Now, it's third down, just a play later after a six-yard run from James Robinson. Minshew drops back and targets Chark over the middle. He delivers the pass right where it needs to be. It's not the tightest spiral the world has ever seen, but it's on time and accurate. DJ inexplicably let the ball fall to the ground. And just like that, three and out for the Jaguars.
The Jags' second drive of the game came and went without another look from Minshew to Chark. But on the third drive, on third and 12, Minshew once again targeted his top wideout. Chark got to the line to gain, but Minshew, with pressure in his face, got too much juice on the pass as it sailed too high. I would chalk this one up to Minshew's lack of overall arm strength. A QB with a live arm likely would have been able to get the ball out with velocity and in a more accurate spot for the receiver.
Finally, we have our one and only completion! It's first and ten, and the Jaguars are already down big with 10:28 left in the first half. Minshew finds Chark coming from left to right out of a bunch formation 26 yards downfield. It may not have been a perfect pass, but it was delivered in between the two levels of coverage where only Chark could get his hands on it. Chark got up after the play, rolled the ball in the direction of the ref, and swaggered back to the huddle.
It's now second and seven with just over three minutes left in the third quarter. The Jaguars are just outside the red zone and trail 21-22. Minshew targets Chark on a crosser and delivers the ball just low. It's a ball that we've seen Chark catch on many occasions, but this time he was unable to bring it in. Chark was slow to get up after the play, appearing to aggravate his left shoulder.
When the Jaguars needed this pair the most, down ten points with a few minutes left in the game, they faltered on two straight plays. Third and eight, Minshew throws it deep down the right sideline for Chark, but the pass is too wide for Chark to bring in with both feet in bounds. Chark made a hell of a play on the ball, but Minshew needed to give him more of a chance. Minshew targeted Chark again on fourth down, and his pass landed nowhere near his target. Chark slowly walked off the field. That incompletion effectively ended the Jaguars' chances of snapping their losing streak.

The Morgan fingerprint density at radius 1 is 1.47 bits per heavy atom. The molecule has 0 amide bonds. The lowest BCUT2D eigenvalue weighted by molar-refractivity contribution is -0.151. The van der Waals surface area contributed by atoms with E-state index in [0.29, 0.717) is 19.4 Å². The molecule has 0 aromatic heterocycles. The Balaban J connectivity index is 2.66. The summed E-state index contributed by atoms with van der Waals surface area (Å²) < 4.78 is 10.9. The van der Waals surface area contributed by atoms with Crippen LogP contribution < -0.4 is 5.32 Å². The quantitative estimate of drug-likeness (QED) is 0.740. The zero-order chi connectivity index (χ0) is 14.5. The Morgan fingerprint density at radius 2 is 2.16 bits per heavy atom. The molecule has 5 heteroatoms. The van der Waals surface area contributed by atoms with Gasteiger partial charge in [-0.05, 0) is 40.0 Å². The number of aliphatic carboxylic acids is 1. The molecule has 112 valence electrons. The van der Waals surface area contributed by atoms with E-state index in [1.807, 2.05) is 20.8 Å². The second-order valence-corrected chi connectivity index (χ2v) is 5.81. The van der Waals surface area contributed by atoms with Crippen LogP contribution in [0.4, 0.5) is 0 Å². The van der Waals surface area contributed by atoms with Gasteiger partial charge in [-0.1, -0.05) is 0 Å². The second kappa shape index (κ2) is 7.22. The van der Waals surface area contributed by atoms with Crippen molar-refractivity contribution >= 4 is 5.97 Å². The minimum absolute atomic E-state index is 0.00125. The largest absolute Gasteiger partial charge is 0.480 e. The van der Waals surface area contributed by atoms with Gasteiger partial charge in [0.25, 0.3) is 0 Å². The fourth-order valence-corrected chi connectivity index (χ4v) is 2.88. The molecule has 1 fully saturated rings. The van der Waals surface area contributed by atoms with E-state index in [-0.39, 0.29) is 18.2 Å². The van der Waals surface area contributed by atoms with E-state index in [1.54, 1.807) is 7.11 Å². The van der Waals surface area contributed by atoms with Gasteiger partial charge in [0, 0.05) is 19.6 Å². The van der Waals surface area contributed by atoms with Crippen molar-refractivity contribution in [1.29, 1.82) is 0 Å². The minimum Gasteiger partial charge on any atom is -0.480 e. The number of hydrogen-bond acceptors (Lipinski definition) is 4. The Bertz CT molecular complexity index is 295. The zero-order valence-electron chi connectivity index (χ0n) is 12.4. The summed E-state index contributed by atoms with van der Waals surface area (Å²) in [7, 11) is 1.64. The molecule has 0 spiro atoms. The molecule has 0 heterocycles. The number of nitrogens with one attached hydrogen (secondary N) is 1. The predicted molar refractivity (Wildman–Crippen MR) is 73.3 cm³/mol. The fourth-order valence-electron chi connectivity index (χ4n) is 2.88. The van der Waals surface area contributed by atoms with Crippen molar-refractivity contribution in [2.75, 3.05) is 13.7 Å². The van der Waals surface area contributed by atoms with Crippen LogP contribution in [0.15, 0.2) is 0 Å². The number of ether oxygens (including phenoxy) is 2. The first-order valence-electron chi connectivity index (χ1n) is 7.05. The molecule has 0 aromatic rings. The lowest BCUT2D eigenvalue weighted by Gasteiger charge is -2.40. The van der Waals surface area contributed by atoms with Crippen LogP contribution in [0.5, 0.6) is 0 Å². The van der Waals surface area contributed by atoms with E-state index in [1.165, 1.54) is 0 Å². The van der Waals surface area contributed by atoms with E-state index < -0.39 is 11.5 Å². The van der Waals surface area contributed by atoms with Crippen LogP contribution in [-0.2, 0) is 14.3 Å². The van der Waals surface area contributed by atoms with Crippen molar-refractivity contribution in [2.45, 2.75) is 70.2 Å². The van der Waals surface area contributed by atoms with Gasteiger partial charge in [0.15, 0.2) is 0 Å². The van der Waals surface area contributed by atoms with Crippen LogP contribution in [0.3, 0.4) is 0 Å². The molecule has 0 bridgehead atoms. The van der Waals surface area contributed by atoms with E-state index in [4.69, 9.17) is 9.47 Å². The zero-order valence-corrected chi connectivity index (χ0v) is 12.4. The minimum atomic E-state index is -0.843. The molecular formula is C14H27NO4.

So what's up with this once dynamic duo? For one, they're both unquestionably pressing. This season hasn't gone the way they expected, and as it begins to spiral out of control, these two are trying, perhaps too hard, to get back on the right track. Then there's the issue of Gardner Minshew's game as a whole. He's not playing as well as he has at times throughout his young career. In fact, he's playing the worst football we've seen from him. I think it's fair to say that DJ doesn't have the same faith he once did in Gardner. Neither do I. His lack of arm strength appears to be his most consistent issue on tape.
Can they fix it? Only time will tell. The team has a bye week to try to get things right before they take on the Texans in week nine. Minshew told the media they'd work through the bye to try to reconnect. "The bye week will be a good opportunity to take a look at it and get him back to the Pro Bowl level he really is."
On Tuesday morning, Jaguars' head coach Doug Marrone addressed the relationship between Minshew and Chark: "I don't see a problem with the relationship. So, it's not that. I do acknowledge that we haven't been doing as good of a job as we've done early in the year. So, I think that could cause frustration. And I think for us as coaches we've got be challenged to upgrade ourselves there. The one thing we have to do a better job of is obviously their intermediate game and obviously our deep game" ... "It's definitely something we can improve on from a coaching stand point and player stand point. We've got to go ahead and keep fighting. Like I said, It's not the way we want to do it whether it's from Gardner or DJ. Both of them at times, as well as everyone else, is frustrated. But at the same time, what are we going to do moving forward? That's the big question. How can we get it better? How can we do a better job of it? But as far as the relationship, there hasn't been any issues in the locker room."